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ISBN 0-8126-9454-6

$25.95   paper

167 pages

(2004)

Natural Law

An Introduction and Re-examination

Howard P. Kainz

The Nuremberg Trials of leading National Socialists established the principle that individuals may be legally punished, even by death, for obeying the laws of their country. Is there then a higher law by which enacted valid positive laws may be judged, so that persons subject to such laws would be duty-bound to defy them?

In recent years the theory of natural law has been revived by a number of philosophers and jurists, who however often disagree sharply among themselves about the proper methods for defining and deriving natural law.

Howard Kainz surveys the history of natural law from its foreshadowing in ancient Greece down to the most recent controversies. Natural Law both introduces the subject to newcomers and sheds fresh light on such figures as Plato, Aristotle, Hume, Kant, Veatch, McInerny, Grisez, and Finnis.

"Dr. Kainz's book is a smoothly-written, enjoyable read. He offers his readers a brief history of natural-law theory in all its diversity and follows this up with his own reflections on the concepts and problems at the heart of the tradition. Finally, he brings this theory to bear on a number of issues that generate most of the moral debate within our society."

—Pat Tully, Niagara University

"This long overdue examination of natural law brings together in one volume historically informed understanding of natural law with contemporary applications, which help shed light on an often misunderstood body of moral discourse. . . . Kainz's fresh approach is necessary reading for anyone interested in this often misunderstood philosophy."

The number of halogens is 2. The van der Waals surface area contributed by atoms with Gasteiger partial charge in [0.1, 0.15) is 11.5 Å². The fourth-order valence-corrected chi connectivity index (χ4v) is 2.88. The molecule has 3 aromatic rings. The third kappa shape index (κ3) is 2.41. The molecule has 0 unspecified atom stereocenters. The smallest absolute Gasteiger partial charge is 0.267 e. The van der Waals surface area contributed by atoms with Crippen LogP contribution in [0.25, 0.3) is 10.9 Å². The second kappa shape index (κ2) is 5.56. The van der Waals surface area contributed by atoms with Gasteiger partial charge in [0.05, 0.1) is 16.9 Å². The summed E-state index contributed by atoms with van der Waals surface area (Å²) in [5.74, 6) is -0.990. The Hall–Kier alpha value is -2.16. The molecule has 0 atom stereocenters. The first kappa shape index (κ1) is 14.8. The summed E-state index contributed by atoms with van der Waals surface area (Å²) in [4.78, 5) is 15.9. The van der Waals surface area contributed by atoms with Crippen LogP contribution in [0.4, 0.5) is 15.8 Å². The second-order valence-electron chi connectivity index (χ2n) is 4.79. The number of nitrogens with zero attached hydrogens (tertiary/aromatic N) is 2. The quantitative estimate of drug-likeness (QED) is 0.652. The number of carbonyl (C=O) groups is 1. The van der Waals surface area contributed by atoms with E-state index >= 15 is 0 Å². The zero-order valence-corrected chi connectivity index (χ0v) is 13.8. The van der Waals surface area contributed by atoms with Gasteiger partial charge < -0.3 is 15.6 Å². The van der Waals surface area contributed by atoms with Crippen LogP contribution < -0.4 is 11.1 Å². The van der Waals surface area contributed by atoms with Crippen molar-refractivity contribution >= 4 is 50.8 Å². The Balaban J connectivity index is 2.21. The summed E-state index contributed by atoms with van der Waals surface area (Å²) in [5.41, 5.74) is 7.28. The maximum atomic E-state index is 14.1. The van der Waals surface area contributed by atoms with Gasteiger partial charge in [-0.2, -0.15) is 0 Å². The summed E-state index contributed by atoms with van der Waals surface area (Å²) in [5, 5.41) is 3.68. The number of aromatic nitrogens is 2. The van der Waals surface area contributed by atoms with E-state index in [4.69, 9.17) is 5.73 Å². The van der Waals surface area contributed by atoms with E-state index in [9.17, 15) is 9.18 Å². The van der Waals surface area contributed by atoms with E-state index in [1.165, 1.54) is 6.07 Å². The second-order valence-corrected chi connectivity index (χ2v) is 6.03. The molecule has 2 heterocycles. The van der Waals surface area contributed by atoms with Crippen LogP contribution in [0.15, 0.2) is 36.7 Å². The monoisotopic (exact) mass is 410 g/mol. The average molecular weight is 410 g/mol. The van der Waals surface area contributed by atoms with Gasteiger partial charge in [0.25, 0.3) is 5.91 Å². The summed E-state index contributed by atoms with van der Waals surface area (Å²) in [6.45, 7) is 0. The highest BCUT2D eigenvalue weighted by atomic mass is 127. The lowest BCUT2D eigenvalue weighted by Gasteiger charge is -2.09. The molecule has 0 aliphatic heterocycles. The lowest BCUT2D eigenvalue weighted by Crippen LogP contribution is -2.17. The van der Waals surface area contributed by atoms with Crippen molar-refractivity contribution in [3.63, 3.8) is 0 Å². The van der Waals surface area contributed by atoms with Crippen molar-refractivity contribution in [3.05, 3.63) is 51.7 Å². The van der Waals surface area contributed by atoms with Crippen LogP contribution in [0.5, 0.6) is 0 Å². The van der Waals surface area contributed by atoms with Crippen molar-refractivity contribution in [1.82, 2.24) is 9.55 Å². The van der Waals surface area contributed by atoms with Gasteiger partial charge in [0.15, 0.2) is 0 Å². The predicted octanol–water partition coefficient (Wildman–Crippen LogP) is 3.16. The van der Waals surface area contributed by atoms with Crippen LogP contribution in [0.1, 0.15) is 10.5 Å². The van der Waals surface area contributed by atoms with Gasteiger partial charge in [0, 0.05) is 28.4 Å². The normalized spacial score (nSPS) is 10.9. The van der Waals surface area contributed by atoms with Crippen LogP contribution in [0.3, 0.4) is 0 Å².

—Jeffrey Maciejewski, Creighton University

Howard Kainz . . . offers an impressive historical account, with a particularly good analysis of natural law in the Greek period. Of course, the importance of Antigone in the foundation stages of the Western tradition of natural law theory is indisputable. . . . [Kainz suggests] that Finnis's account of natural law may be close to a "good reasons" moral theory, especially in the attempt to determine objectivity. . . . Kainz’s remarks on Aristotle's and Moore's "open question argument" are substantive. . . . [He offers] significant accounts of David Hume. . . . The distinctions Kainz offers between natural law and moral sense theories are to the point. . . . [His] incorporation of Kant into a natural law discussion is intriguing. . . . Kainz's book for the most part is a useful introductory text that covers much philosophical material. . . . Excursions into special moral issues and their connection with natural law theory are not absent. . . . [He offers] useful diagrams—this is a publication device not frequently found in philosophy books but one that can be helpful to readers coming to philosophical problems for the first time."

American Catholic Philosophical Quarterly 81.4.

Howard P. Kainz is Professor Emeritus in the Department of Philosophy at Marquette University in Milwaukee, Wisconsin.

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